Despite the current trend towards organic ingredients and “natural” beauty products, most of the lotions and potions we use on our hair, skin, and nails still come from a lab. Which, of course, is mostly great. After all, modern science is pretty incredible, and who doesn’t want to reap the magical, anti-aging benefits of concoctions that have been carefully studied and specially formulated for maximum results?
With the abundance of new and improved commercial products available at an ever-increasing rate, it’s easy to forget that throughout the course of human history, most people got their beauty fixes the old-fashioned way: from fruits, vegetables, and minerals that came directly from the earth—no millennial pink packaging or influencer-endorsement required.
For centuries, information on the benefits of specific ingredients and regimens have been passed along from generation to generation using a mix of anecdotal evidence and folk knowledge. Often with a nature-to-body approach, these traditions eventually became the tried-and-true skincare rituals that permeated ancient cultures. Fortunately, many of these practices are still in existence today.
And as a new generation of curious travelers seek richer experiences from the places they visit, a lot of these rituals are enjoying a resurgence in popularity. To keep up with the demand—and offer guests a stronger sense of place and culture—more resort spas are incorporating elements culled from ancient and local traditions into their modern wellness rosters.
Take, for example, the spa at The Ritz-Carlton, Cancun (pictured above), which has developed an entire roster of services that draws upon the medicinal plant knowledge of the native tribes of the Yucatan. “We created treatments inspired by the Mayan culture and use natural and local products made in local Mayan communities,” explains Alejandra Bustamente, the spa’s assistant director.
“By mixing nature, human touch, and expertise, we’re able to offer our guests a holistic journey to rejuvenation, aided by unique ancient elements and the sound of the ocean waves,” she says of the seaside spa.
Many treatments at the spa are embedded with mystical ceremonial elements as well: an energetic cleanse using copal incense, which has a fragrance similar to palo santo or sage, is performed at the start of some services, and guests are often presented with a wooden necklace made by local Mayan artisans at each treatment’s end. Sea shells, which were used by the Mayans as trading coins, are incorporated into massages and said to release nourishing minerals into the skin.
Each treatment also involves one or more traditional Mayan skincare ingredients. Below, a look at a few of them, along with their purported benefits.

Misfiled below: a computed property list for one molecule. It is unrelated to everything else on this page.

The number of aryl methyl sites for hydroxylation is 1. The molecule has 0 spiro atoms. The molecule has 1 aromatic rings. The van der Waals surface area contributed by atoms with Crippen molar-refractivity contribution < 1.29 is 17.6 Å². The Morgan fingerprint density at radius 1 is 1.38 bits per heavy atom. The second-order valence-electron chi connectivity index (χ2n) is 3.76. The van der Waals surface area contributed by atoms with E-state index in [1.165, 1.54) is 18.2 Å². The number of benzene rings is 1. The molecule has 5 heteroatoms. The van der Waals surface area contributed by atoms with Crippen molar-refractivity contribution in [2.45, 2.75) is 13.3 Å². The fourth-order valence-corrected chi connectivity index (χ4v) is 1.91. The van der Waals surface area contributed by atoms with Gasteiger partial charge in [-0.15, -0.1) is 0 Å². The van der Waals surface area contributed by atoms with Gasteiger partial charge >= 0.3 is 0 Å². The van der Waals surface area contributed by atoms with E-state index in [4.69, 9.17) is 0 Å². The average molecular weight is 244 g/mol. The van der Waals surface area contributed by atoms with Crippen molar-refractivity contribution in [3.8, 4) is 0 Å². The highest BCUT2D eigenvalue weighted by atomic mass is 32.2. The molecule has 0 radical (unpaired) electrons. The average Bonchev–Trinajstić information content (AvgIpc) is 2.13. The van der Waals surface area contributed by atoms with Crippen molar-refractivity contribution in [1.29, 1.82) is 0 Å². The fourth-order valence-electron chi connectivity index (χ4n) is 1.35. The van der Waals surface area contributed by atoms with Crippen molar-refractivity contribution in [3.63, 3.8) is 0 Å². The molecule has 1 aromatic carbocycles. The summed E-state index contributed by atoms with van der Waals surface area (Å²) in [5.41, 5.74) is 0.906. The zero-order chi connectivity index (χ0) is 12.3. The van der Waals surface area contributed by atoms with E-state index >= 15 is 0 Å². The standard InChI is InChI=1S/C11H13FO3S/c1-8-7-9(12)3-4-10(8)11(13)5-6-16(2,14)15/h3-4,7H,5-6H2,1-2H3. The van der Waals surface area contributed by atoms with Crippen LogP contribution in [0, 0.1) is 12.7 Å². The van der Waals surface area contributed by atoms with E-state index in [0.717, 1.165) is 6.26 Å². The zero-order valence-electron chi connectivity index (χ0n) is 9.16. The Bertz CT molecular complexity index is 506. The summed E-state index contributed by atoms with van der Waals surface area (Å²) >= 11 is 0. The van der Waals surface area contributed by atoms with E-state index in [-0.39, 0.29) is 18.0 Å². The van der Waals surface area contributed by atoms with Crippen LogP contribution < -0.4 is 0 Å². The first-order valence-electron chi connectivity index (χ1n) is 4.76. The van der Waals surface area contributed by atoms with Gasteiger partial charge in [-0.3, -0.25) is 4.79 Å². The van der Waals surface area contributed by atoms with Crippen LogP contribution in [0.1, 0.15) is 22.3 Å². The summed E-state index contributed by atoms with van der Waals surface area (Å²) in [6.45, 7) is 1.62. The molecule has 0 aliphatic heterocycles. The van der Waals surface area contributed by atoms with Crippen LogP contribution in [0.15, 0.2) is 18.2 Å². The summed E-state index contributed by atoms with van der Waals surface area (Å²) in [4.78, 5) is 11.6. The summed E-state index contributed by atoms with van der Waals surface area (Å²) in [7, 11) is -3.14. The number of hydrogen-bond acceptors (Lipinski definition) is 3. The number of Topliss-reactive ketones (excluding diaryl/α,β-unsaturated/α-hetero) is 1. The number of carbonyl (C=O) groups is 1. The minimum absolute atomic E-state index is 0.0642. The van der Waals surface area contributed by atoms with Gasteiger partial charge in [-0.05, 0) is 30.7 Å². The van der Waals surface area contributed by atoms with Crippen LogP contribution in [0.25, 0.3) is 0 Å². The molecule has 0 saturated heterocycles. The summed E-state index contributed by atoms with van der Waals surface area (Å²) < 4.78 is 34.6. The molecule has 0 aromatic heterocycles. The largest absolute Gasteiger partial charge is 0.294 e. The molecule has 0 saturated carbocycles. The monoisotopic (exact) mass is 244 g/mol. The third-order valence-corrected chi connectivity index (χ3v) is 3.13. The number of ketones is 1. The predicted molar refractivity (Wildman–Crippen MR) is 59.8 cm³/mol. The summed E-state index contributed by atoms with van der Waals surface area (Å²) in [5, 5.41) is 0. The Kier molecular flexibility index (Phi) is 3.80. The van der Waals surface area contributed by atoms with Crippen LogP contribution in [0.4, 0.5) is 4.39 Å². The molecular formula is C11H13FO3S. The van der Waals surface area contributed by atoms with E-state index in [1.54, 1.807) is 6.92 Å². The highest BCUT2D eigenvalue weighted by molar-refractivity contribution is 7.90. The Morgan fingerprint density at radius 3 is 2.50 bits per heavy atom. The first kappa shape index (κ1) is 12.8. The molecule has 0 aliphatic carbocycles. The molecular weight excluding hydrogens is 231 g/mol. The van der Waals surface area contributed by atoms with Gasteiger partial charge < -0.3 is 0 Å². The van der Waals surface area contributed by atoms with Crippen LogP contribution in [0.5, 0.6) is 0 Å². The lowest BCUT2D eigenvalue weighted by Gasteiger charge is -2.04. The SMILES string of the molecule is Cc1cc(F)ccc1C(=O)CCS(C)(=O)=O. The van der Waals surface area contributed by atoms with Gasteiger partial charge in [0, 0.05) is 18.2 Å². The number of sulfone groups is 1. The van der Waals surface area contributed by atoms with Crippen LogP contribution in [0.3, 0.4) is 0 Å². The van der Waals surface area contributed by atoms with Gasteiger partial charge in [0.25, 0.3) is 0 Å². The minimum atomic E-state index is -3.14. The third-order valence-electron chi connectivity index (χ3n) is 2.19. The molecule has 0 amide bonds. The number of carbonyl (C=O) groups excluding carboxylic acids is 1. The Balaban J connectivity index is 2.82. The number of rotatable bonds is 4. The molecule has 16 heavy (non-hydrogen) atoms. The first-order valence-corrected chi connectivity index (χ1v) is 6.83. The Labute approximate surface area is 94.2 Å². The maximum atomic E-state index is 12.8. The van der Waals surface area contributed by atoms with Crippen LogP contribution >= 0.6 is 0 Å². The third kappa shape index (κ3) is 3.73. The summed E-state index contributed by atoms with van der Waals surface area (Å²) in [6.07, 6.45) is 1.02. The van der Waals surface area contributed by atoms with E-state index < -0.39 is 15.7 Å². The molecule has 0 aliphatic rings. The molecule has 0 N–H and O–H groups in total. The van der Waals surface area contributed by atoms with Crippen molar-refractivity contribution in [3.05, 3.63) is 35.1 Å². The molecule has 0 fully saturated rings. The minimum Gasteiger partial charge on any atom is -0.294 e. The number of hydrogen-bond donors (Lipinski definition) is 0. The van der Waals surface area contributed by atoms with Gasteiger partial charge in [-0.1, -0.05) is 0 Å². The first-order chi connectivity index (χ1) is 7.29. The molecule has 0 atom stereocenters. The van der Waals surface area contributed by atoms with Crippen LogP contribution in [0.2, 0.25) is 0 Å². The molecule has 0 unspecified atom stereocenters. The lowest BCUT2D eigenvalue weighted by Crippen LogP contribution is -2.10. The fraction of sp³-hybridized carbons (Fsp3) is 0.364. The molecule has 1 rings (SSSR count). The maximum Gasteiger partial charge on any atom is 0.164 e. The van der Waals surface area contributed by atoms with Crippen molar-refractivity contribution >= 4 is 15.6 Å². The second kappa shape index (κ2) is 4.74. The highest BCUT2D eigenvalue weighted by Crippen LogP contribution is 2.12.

“Traditionally, the colorful achiote seed, also known as annatto, was used in classic Yucatecan cooking and also as a natural fabric dye, as well as for cosmetic face paint,” says Bustamante. “It contains vitamin A, which reduces sun damage, wrinkles and pigmentation.”
“It’s perennially popular these days, but it’s actually been used since ancient times thanks to its high concentration of vitamins, antioxidants, and unsaturated fatty acids that penetrate deep into the pores, leaving skin moisturized, soft, and smooth,” explains Bustamente.
Turns out the classic relaxation trick—placing cucumber slices over the eyes—has real benefits, thanks to vitamin C, caffeic acid (which fights inflammation), and silica acid, which is said to help firm sagging skin. “Cucumber calms and soothes, and is helpful for sunburns too,” says Bustamente.
This leafy green is native to the Yucatan and has a taste similar to spinach. Many Mayans refer to it as a “miracle plant.” According to Bustamante, “It’s notable for its high amounts of antioxidants and minerals and is considered a superfood.”
The ancient Mayans were experts at cultivating this rare honey, which is only harvested once a year from the hives of stingless bees. It has antimicrobial, antioxidant, anti-inflammatory, and anticancer properties and is said to accelerate healing. “It’s one of the Mayan treasures, used not only as a valuable sweetener but for its regenerative properties,” explains Bustamante.
Extract from the bark of this evergreen tree—which is pronounced “te-pez-co-whee-tay”—is used to treat a variety of skin disorders, including eczema, hyperpigmentation, cellulite, and stretch marks. It also has antibacterial properties and is rich in tannins, alkaloids, lipids, and antioxidants. Bustamente credits it for “its strong healing powers and regenerative properties that were traditionally used to treat skin burns.”
From: Harper’s BAZAAR US